Roots of Creation created a fast-paced tropical storm of reggae, electronic and breezy metal with improvisational jams that dropped low and steady only to climb back up for tight, wide break downs. Disc Jam veterans Consider the Source brought their other worldly sci-fi screeching for a 3rd consecutive year. The trio played tunes from their latest album, World War Trio Parts II & III, a psychedelic Middle Eastern trip of grand proportions. One of the most anticipated acts of the night was Kung Fu with newest member Beau Sasser who proved to be an excellent fit for the powerhouse funk group. It’s always rewarding to see the musicians having a blast on stage, smiling to the crowd as they hype up each note to pure ecstasy. The night took a turn for the worse as skies darken with an intense lightning storm that brought heavy rains cancelling the headliner, Lettuce’s set plus much of the late night music. Guests were asked to retreat to their cars for safety much to everyone’s dismay but luckily the storm passed in a little more than an hour.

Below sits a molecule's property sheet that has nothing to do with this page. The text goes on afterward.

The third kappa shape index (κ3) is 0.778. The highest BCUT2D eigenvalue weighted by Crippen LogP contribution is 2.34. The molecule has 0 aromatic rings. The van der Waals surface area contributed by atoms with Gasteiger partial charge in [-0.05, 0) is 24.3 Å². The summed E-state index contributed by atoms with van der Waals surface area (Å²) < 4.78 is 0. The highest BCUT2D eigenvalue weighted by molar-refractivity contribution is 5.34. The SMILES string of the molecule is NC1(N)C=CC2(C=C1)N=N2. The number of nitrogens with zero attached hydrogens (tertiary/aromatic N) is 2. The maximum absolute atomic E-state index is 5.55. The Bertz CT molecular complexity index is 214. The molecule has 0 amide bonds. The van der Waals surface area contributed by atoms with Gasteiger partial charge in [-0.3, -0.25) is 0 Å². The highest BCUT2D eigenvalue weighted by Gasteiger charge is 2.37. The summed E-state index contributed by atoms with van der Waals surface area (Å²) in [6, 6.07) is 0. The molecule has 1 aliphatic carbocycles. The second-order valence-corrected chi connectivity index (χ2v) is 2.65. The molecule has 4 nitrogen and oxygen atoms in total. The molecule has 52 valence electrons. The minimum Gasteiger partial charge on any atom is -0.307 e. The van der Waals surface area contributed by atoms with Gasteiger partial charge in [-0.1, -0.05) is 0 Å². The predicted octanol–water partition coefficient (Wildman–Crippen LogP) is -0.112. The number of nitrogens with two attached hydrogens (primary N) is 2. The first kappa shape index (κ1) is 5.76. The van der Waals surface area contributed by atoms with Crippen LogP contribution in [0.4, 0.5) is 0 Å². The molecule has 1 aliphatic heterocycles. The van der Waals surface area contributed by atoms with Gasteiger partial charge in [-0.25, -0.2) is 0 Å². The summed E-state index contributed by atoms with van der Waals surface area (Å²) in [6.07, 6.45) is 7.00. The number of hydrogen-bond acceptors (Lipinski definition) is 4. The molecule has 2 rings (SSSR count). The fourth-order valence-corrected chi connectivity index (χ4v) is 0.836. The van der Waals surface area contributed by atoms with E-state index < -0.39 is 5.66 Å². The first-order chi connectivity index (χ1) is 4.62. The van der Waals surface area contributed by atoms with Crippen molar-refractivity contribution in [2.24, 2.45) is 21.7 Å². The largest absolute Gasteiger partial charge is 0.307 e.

After the rain came sunshine and the remainder of the weekend was nothing blue skies. The storm had left behind ruined easy ups and tents plus an extra muddy late-night pit area. The sun was intense as the humidity poured over the festival grounds leaving most people seeking refuge in the limited shade. One of the best parts about Disc Jam is the great sound quality that you can hear from anywhere in the festival, giving everyone the opportunity to groove at their camp sites. One of the most talked about sets from early Saturday afternoon was Hayley Jane & The Primates, for their front porch psychedelic Americana sound. Jane captivates the crowd with her charming vocals and eccentric stage presence as guitarists Justin Hancock and Greg Smith shred classic rock chords. Viva La Hop was just the right amount of spice for Saturday with their jazz hip hop street fusion and explosive reggae machine, Spiritual Rez dominated as usual with rowdy brass, blasting rhythm and catchy lyrics. The Heavy Pets hypnotized the audience with their improvisational blend of blues, rock and reggae.